.gaim Revisited

Luke Schierer lschiere at users.sf.net
Wed Mar 21 10:48:12 EDT 2007

On Wed, Mar 21, 2007 at 08:18:36AM -0500, Richard Laager wrote:
> On Wed, 2007-03-21 at 08:51 -0400, Ethan Blanton wrote:
> > Richard Laager spake unto us the following wisdom:
> > > Earlier, Sean and I were discussing what to do about .gaim, rename-wise.
> > > He said he was thinking about following the XDG Base Directory
> > > Specification:
> > > http://standards.freedesktop.org/basedir-spec/basedir-spec-0.6.html
> > 
> > I saw this spec before, I saw you mention it, I thought it was a
> > horrible idea, and I hoped that this had died.  I see that it has not.

I agree with all of Ethan's reasoning against this spec.  I'd love to
see something help organize ~/, but as I see it, the primary problem is
not the zillions of ~/.appname directories that can happen, but the fact
that some applications (*ahem* Gnome) don't actually have everything
there.  Thus I have .gnome, .gnome2, .gnome_private, .gnome2_private,
.gconf, .gconfd, and a couple others for application specific stuff that
somehow didn't find its way into one of those.

> Blame Sean. ;)
> Perhaps we just need some migration code to move .gaim to .purple and we
> can call it good? Or should we just use .purple if it's there and if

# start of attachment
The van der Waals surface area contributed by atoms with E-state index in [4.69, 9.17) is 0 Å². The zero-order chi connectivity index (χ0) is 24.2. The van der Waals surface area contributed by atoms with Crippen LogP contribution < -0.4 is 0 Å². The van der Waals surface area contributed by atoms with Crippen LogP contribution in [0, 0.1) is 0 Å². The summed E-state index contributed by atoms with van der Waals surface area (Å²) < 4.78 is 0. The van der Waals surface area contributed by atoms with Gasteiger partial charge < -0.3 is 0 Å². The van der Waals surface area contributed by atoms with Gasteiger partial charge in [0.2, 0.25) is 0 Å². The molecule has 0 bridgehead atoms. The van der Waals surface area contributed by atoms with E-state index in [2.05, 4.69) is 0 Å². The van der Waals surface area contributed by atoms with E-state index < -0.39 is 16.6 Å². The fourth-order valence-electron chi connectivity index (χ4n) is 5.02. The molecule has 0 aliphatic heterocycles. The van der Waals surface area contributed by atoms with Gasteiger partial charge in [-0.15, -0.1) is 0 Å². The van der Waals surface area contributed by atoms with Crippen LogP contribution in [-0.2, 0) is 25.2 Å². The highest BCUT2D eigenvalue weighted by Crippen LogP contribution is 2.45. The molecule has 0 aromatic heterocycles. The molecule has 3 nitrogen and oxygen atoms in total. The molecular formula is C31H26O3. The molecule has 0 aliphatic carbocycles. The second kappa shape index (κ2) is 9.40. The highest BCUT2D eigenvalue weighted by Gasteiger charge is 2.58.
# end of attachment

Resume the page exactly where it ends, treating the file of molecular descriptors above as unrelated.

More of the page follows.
> not, fall back to .gaim if it exists?

As I see it, a continued use of .gaim will make sense to a vast majority
of our users.  It will however make increasingly less sense as time goes

1)new users will be utterly confused, because they won't realize that we
were called gaim at one point.
2)even some of our existing users will eventually forget the connection

using .purple seems to make sense, it would allow for any UI to store
data in the same place, data that you probably want to be read by any UI
(logs, accounts, states, so on).  It is a strongly tempting idea.

But I think ultimately it must be rejected.  Just as having some stuff
in .gimp and other stuff in .gconf is confusing, having stuff in .purple
will be confusing when I'm running pidgin.  It will be particularly
confusing if I'm a relatively clueless user who is right now today
having trouble with the concept that .gtkrc-2.0 is involved with gaim.

Similarly, while it is convieable that at some point a given user might
run pidgin in linux and robin in win32, and want to share data, it is
less concievable that many users besides us will want to run both pidgin
and finch.  

Those who do fit that category will be, almost inherently, that set of
users who can handle creating symlinks to do the job of unifying the


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